A medical practice out of Northwestern Medicine in Chicago, Gay and Bisexual Men’s Urology Program, is looking to revolutionize healthcare for queer men by focusing on their emotional health along with the physical. While that might not sound like a particularly revolutionary idea, consideration for gay and bisexual identities is sorely lacking in the medical field. Discussion of sexuality is largely restricted to STD treatment, and the medical establishment routinely fails to consider how other aspects of health might affect gay and bisexual men in unique ways.
The program’s director Dr. Channa Amarasekera explains to The New York Times, “Historically, the medical system has sort of operated in a don’t-ask-don’t-tell environment, and that’s been problematic. Fortunately, that’s changing. Patients are increasingly open about who they are.”
This rift between doctors and queer patients has been exacerbated by the legacy HIV/AIDS. Throughout the height of the epidemic, many gay and bisexual men experienced unequipped or indifferent doctors, leaving them with serious reservations about the healthcare system.
Of particular concern these days is prostate cancer—the queer men who lived through the onset of the HIV/AIDS are now entering the age range to be at risk. A common treatment for this type of cancer is to remove the prostate entirely, and too often doctors will not adequately counsel their gay and bisexual patients on the effect this will have on their sex lives. While mention of erectile dysfunction, loss of sex drive, and ejaculate is typical, many doctors do not recognize the role of the prostate as a sexual organ for gay and bisexual men.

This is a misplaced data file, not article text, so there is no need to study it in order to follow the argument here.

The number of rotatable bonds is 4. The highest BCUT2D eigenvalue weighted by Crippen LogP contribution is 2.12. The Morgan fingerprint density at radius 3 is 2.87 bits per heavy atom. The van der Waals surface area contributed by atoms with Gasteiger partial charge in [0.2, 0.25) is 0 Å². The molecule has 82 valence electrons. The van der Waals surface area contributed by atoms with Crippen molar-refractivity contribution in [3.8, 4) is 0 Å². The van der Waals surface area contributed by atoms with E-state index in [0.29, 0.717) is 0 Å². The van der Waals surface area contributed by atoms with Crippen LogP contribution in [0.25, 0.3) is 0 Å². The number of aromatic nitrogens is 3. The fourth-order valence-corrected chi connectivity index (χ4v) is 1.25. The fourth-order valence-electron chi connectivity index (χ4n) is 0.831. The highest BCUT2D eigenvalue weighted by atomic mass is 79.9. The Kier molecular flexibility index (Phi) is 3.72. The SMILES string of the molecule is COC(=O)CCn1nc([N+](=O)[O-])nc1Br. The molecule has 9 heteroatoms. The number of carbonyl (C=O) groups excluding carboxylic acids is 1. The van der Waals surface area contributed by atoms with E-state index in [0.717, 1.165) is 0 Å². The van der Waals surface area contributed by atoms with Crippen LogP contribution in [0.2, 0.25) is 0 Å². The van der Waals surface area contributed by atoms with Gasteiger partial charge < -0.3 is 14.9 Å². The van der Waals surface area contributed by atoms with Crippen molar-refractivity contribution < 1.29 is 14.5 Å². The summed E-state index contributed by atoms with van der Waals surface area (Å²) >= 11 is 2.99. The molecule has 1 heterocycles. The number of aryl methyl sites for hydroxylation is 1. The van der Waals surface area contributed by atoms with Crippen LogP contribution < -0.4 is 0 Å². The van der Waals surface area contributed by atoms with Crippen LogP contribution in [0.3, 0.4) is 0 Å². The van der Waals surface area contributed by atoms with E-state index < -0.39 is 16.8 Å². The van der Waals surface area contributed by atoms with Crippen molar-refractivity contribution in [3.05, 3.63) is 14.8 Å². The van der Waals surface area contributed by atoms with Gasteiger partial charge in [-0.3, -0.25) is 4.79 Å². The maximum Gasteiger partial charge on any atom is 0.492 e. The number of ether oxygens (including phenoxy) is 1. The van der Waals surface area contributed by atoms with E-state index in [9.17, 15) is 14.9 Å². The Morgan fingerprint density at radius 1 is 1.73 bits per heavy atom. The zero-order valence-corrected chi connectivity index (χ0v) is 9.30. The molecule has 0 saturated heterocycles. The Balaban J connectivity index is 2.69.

As Dr. Amarasekera puts it: “When you don’t ask the right questions or counsel patients about the potential impacts of treatment relevant to them, you are essentially not allowing them to make an informed decision.”
One patient who went through prostate removal at another clinic recalls how the urologist simply told him to “go forward and enjoy your life” without any considerations for how the treatment might have affected him mentally. Another describes how the only information he was given was a pamphlet addressed to the women whose husbands are going through prostate cancer. Meanwhile, a patient who received treatment through the Gay and Bisexual Men’s Urology Program reported that Dr. Amarasekera “considered my whole person, and my whole personhood encompassed my being gay.”
Dr. Edward Schaeffer, the co-creator of the program, is dedicated to spreading the practice to other hospitals. “One of my asks of Dr. Amarasekera,” he said, “is to focus on building the blueprint, to have it duplicated across the country.”
Beyond this, the program has taken on a much more ambitious task: mending the mistrust between gay/bisexual men and the medical establishment. Dr. Simon Rosser, a professor at the University of Minnesota, explains: “We need specialists to ask about sexual orientation and to talk to gay men about the effects of treatment. And we need to tell every gay patient that it’s important to come out to your specialist. Your future sex life depends on it.”